Around the turn of the millennium, the rotation of the earth began to change and no one quite knew why.
For decades, scientists had watched the average position of our planet’s axis of rotation, the imaginary rod around which it spins, gradually move away from the geogrhic North Pole and toward Canada. But, suddenly took a sharp turn and started heading east.
Over time, the investigators came to a startling conclusion about what had hpened. The accelerated melting of the polar ice cs and mountain glaciers had changed the way mass was distributed across the planet enough to influence its rotation.
Now, some of the same scientists have identified another factor which has the same kind of effect: colossal amounts of water drawn from the soil for crops and homes.
“Wow,” Ki-Weon Seo, who led the research that led to the latest discovery, remembers thinking when his calculations showed a strong relationship between groundwater extraction and the drift of the Earth’s axis. It was a “big surprise,” said Seo, a geophysicist at Seoul National University.
Water experts have long warned against the consequences of overexploitation of groundwaterespecially as water from underground aquifers becomes an increasingly vital resource in drought-stricken areas such as the western United States.
When groundwater is extracted but not replenished, the land can subside, damaging homes and infrastructure and also reducing the amount of space below ground that can hold water later.
Between 1960 and 2000, worldwide groundwater depletion doubled, reaching nearly 300 billion cubic meters per year, scientists estimate.
Since then, satellites that measure variations in Earth’s gravity have revealed the staggering magnitude of depletion of groundwater supplies in certain regions, such as India and the Central Valley of California.
“I’m not surprised that it has an effect” on Earth’s rotation, said Matthew Rodell, an Earth scientist at NASA’s Goddard Space Flight Center.
But “it’s impressive that they were able to deduce it from the data,” he added, referring to the authors of the new research, published this month in the journal Geophysical Research Letters. “And that the observations they have of polar motion are precise enough to see that effect.”
The consequences of the twist
Earth’s axis hasn’t moved far enough to affect the seasons, which are determined by the planet’s tilt. But the delicate patterns and variations in the planet’s rotation are hugely important for satellite navigation systems that guide planes, missiles and m plications. This has led researchers to try to understand why the axis is moving and where it might be heading.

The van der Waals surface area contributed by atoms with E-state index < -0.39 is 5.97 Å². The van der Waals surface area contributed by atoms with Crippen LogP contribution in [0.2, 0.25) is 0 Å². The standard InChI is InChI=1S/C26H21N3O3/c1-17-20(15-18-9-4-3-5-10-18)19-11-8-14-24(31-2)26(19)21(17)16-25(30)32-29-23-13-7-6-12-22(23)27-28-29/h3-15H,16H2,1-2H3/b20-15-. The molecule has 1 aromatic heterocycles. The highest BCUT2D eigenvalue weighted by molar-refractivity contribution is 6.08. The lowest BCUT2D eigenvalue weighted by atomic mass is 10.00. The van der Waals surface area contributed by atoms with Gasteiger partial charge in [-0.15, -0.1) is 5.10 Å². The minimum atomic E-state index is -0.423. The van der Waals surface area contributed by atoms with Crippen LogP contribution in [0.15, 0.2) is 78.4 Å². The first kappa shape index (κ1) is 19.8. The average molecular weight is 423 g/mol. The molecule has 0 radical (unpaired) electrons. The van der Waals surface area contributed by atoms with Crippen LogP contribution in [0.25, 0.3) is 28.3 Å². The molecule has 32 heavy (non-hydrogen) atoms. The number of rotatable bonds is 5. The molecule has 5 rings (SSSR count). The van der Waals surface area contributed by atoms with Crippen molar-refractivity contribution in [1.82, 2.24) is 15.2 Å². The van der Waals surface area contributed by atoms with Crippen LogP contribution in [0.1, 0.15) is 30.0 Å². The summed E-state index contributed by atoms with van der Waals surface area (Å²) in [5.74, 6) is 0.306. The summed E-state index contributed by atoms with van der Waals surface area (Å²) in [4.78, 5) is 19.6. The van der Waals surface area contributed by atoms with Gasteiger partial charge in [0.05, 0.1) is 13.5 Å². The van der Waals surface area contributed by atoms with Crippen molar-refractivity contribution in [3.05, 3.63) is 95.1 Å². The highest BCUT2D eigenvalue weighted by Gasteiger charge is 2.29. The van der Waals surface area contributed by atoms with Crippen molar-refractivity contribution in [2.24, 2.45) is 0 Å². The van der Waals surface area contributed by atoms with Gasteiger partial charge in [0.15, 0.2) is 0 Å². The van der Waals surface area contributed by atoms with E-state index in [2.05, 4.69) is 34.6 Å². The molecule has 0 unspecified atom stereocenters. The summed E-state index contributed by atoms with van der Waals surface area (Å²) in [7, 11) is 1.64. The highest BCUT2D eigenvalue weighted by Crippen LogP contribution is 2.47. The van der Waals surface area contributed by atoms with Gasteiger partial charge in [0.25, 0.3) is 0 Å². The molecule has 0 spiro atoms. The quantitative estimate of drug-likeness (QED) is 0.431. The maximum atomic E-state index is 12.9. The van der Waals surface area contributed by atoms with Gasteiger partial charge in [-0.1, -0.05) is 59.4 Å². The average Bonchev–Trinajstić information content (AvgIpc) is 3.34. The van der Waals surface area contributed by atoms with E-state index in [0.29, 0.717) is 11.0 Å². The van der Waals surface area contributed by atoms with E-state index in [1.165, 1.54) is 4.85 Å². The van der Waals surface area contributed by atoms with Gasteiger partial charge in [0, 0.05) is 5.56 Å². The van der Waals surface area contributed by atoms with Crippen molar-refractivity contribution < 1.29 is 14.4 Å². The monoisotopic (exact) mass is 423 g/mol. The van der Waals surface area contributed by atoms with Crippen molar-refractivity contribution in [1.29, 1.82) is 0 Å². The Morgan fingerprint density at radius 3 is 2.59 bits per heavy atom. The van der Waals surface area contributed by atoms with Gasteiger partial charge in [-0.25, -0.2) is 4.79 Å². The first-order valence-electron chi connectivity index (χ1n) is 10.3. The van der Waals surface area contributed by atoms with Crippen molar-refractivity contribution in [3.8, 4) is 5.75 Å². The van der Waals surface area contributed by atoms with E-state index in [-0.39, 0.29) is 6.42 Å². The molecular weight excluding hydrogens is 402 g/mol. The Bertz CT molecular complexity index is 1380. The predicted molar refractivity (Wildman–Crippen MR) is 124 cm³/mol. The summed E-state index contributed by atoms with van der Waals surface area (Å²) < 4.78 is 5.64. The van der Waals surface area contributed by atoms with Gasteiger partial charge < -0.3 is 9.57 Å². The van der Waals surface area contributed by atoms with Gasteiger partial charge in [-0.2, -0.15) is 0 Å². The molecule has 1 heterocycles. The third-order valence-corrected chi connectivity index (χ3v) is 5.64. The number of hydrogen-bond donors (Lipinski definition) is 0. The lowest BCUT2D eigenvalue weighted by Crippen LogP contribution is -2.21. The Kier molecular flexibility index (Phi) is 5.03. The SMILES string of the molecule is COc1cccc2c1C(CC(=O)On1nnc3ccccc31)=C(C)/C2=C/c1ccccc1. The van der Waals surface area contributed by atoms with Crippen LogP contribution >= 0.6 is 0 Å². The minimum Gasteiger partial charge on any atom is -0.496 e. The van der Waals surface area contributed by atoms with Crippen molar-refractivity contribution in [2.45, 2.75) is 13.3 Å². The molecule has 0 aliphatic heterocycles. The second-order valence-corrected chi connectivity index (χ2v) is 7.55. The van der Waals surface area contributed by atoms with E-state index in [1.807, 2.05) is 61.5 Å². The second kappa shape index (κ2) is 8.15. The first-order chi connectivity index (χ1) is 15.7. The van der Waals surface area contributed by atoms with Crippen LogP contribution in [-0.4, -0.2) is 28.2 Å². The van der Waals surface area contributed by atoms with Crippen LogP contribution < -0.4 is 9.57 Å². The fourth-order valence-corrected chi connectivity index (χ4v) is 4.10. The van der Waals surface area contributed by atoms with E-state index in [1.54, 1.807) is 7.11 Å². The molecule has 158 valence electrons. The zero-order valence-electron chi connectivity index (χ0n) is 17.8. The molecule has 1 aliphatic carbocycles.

It is not felt, but the rotation of our planet is not at all as smooth as that of the terrestrial globe that we have on the table.
As you move through space, the earth wobbles like a mis-thrown frisbee. This is partly because it bulges at the equator, and partly because air masses are constantly swirling in the atmosphere and water churning in the oceans, pulling the planet slightly from side to side.
And then there is the issue of axis deviation.
One of the main causes is that the Earth’s crust and mantle are returning to their original she after having been covered for millennia by gigantic sheets of ice and recovering volume like a mattress from which a sleeping person has risen. This has been constantly changing the mass balance across the planet.
More recently, the balance has also been upset by factors more closely linked to human activity and global climate. These include the melting of mountain glaciers and the Greenland and Antarctic ice sheets, changes in soil moisture, and the accumulation of water in dams.
Another important factor, according to the study by Seo and his colleagues, is the reduction of groundwater. Regarding the effect on the Earth’s axis, the extraction of subsoil water was the second factor in magnitude between 1993 and 2010, only surpassed by the adtation of the planet’s crust after the age of glaciers, according to the study.
According to Clark R. Wilson, a geophysicist at the University of Texas at Austin and another of the study’s authors, there are other forces that could be pushing Earth’s axis in its new direction, but they’re not yet fully understood. “It’s possible, for example, that there is something in Earth’s fluid core that is also contributing,” he said.
However, the latest discovery suggests new possibilities for using information about the Earth’s rotation to study climate, according to Wilson.
Since scientists have collected very precise data on the position of the Earth’s axis for much of the 20th century, they could use it to understand changes in groundwater use that took place before the most modern data became available. and reliable.
Seo said he has already started looking into that possibility.
Source: The New York Times
Translation: Elisa Carnelli